What should I do if police ask my consent to search?
Anytime police have to ask for your permission to do something, it's because they don't have the right to do it in the first place. Don't make their job any easier. If they ask you if it's ok to come into the house, or if it's ok to search your car or your purse, you may politely decline. Do not resist if they insist on doing what they want, and certainly if they show you a warrant, but if they ask you for your permission to search anything, calmly and politely make clear that you decline the request and do not consent. They may use words like "I'm just going to look in your bag here if it's ok", or "Mind if I step in and have a look around"? Whatever words they use, politely decline and make clear that you do not consent.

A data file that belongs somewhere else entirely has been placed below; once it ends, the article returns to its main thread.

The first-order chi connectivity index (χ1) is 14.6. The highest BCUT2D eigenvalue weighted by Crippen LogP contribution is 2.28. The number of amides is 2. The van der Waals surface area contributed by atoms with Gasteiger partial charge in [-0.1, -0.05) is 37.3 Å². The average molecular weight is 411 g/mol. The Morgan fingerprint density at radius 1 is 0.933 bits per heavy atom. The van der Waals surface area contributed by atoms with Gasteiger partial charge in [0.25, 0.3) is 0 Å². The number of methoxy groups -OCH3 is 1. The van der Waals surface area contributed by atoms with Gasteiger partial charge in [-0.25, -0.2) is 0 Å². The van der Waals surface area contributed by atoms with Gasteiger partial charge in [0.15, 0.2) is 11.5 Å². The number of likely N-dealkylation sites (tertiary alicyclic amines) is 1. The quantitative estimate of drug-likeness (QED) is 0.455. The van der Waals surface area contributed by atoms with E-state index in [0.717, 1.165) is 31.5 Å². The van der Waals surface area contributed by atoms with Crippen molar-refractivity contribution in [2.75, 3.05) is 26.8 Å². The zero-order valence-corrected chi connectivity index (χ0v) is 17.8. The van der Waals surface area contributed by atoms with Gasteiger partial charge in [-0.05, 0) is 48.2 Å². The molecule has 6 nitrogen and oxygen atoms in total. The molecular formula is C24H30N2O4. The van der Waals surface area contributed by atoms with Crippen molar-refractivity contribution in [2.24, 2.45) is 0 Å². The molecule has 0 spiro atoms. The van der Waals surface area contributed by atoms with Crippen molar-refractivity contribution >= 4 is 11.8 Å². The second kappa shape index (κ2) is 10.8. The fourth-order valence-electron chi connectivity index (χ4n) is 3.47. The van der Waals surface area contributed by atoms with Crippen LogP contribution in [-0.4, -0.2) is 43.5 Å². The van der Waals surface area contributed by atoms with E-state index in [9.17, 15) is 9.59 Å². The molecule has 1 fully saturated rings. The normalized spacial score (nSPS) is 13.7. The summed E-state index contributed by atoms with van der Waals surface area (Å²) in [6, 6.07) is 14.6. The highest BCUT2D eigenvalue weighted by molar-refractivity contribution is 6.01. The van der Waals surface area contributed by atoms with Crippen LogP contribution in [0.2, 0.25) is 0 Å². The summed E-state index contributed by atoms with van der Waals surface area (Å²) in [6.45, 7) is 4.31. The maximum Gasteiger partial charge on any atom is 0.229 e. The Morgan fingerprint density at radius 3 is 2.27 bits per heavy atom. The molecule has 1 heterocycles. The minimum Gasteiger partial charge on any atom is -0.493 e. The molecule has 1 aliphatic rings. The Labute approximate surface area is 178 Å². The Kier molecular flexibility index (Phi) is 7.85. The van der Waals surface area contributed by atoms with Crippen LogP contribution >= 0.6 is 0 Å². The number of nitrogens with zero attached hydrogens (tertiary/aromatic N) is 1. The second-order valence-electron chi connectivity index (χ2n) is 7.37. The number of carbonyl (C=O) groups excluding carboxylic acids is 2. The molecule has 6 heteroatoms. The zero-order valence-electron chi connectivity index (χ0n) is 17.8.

You have a Constitutional right to be free from unreasonable searches. The penalty for violating that right is that any evidence seized by police in this manner must be suppressed. Your lawyer accomplishes this by filing a Motion to Suppress (in Washington, it's called a "3.6 Motion", in California this is called a "1538.5b Motion"). When evidence is suppressed, the case is often dismissed completely because there is no longer any evidence available for prosecution. If you have consented to a search, you've given up your rights and your lawyer will not be able to file the Motion to Suppress. Don't throw away these opportunities, never consent to a search.